Matthews And Christian Conservative Agree: Optimal When SCOTUS Doesn’t Intervene In Social Issues
Matthews And Conservative Agree: Optimal When SCOTUS Doesn't Intervene In Social Issues
Ralph Reed, the founder of the Faith And Freedom Coalition, joined MSNBC host Chris Matthews on Tuesday to debate the merits of state-level bans on gay marriage. After debating the issue of same-sex marriage rights, both Reed and Matthews agreed that, whichever way the Supreme Court rules on the legality of gay marriage bans, the Court is unlikely to create a consensus and end the debate around the controversial practice.
Matthews said to Reid that he expects, at best, a narrow decision from the Supreme Court upholding the 9th Circuit Appeals Court’s decision to strike down the ban on gay marriage in California alone. “How will you react to that?” Matthews asked.
Reed said that such a ruling would be “profoundly disappointing.” He added that he believes Californian’s should not have their decisions undone by the courts.
Matthews asked Reed if he would lead a backlash against a decision by the Supreme Court if they were to declare California’s gay marriage ban discriminatory and illegal. Reed told Matthews that he would not personally lead a push back against the decision, but it was likely that one would materialize.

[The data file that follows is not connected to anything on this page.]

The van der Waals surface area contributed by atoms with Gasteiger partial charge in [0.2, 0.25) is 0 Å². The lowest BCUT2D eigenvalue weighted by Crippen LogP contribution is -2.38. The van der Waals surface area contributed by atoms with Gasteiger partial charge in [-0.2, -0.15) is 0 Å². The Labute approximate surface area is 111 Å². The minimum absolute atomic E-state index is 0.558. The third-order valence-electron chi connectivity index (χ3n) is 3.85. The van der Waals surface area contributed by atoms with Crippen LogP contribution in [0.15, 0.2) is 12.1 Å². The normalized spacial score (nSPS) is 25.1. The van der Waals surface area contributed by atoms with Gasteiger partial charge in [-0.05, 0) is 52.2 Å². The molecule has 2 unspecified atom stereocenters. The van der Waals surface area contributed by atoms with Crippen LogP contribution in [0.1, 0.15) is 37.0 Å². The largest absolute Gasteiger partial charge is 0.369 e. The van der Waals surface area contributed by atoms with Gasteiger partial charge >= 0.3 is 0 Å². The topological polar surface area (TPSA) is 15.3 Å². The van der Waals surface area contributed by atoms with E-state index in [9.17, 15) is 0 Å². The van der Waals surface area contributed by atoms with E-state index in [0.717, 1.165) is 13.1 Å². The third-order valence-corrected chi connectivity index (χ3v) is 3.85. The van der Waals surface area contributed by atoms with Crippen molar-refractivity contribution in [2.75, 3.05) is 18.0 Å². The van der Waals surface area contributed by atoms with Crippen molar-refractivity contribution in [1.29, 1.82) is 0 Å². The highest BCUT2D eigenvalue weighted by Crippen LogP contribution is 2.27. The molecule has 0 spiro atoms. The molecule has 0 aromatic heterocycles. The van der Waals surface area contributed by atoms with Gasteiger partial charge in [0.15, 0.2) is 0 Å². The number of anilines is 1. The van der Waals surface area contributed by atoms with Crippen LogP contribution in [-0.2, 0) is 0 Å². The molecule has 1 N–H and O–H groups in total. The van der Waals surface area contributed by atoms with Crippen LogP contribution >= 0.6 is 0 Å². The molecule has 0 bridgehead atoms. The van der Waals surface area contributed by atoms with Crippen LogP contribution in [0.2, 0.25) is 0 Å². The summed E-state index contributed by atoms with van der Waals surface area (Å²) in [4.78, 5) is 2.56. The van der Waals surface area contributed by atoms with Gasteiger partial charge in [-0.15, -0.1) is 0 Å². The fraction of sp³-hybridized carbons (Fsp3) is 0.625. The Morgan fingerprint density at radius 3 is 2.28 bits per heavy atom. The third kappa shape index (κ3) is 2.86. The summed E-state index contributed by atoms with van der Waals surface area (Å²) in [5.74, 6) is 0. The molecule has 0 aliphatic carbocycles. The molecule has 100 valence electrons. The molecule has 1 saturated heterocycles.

Reed said that the Supreme Court often gets into trouble when it “gets over its skis” and “progenitor of very significant social change rather than [allowing] it to take place incrementally and gradually.”
Matthews asked Reed if he thought Brown v. Board of Education was an important ruling that signified the beginning of the end of segregation in the South. “Don’t we need leadership from the top on occasion?” Matthews asked.
Reed replied that Brown v. Board of Education was not leading. That decision, he said, was following the 14th Amendment and finally creating a mechanism to enforce that Amendment.
“The fact is, Chris, that the real progress – the real progress on breaking down Jim Crow and creating more equality for men and women of all color was the Civil Rights Act of ’64, the Voting Rights Act of ’65 and the Fair Housing Act of ’68,” Reed added. He said that “passing legislate on in legislative chambers” is where real reconciliation occurs.
“I think you make a good point,” Matthews said. “I do think it’s always better when the public will coincides with the right. But sometimes the public will is a little slow. But I agree with you on those cases.”
He added, however, that the Supreme Court does “have to get ahead” of the public will at times.
Watch the segment below via MSNBC:
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